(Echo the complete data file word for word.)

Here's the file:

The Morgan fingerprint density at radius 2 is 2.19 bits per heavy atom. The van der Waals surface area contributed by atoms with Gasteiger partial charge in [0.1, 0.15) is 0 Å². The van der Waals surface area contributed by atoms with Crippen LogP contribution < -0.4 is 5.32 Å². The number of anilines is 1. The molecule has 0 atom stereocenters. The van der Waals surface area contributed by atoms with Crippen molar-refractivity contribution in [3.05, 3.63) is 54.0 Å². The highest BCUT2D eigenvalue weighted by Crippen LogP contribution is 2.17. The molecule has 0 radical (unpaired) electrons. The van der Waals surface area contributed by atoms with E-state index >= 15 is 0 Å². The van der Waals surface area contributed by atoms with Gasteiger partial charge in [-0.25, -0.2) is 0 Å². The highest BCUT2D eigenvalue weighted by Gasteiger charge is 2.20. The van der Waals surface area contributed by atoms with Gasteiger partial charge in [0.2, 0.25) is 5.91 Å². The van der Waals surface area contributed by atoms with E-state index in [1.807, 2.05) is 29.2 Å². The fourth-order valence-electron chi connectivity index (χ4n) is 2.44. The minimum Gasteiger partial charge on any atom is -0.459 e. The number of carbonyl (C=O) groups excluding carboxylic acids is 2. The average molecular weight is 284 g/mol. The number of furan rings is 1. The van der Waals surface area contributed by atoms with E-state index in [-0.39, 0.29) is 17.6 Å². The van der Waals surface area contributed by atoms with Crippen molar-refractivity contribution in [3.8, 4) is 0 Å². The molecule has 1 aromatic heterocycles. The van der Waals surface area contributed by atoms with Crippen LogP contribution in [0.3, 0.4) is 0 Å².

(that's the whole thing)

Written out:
The Morgan fingerprint density at radius 2 is 2.19 bits per heavy atom. The van der Waals surface area contributed by atoms with Gasteiger partial charge in [0.1, 0.15) is 0 Å². The van der Waals surface area contributed by atoms with Crippen LogP contribution < -0.4 is 5.32 Å². The number of anilines is 1. The molecule has 0 atom stereocenters. The van der Waals surface area contributed by atoms with Crippen molar-refractivity contribution in [3.05, 3.63) is 54.0 Å². The highest BCUT2D eigenvalue weighted by Crippen LogP contribution is 2.17. The molecule has 0 radical (unpaired) electrons. The van der Waals surface area contributed by atoms with E-state index >= 15 is 0 Å². The van der Waals surface area contributed by atoms with Gasteiger partial charge in [-0.25, -0.2) is 0 Å². The highest BCUT2D eigenvalue weighted by Gasteiger charge is 2.20. The van der Waals surface area contributed by atoms with Gasteiger partial charge in [0.2, 0.25) is 5.91 Å². The van der Waals surface area contributed by atoms with E-state index in [1.807, 2.05) is 29.2 Å². The fourth-order valence-electron chi connectivity index (χ4n) is 2.44. The minimum Gasteiger partial charge on any atom is -0.459 e. The number of carbonyl (C=O) groups excluding carboxylic acids is 2. The average molecular weight is 284 g/mol. The number of furan rings is 1. The van der Waals surface area contributed by atoms with E-state index in [-0.39, 0.29) is 17.6 Å². The van der Waals surface area contributed by atoms with Crippen molar-refractivity contribution in [3.8, 4) is 0 Å². The molecule has 1 aromatic heterocycles. The van der Waals surface area contributed by atoms with Crippen LogP contribution in [0.3, 0.4) is 0 Å².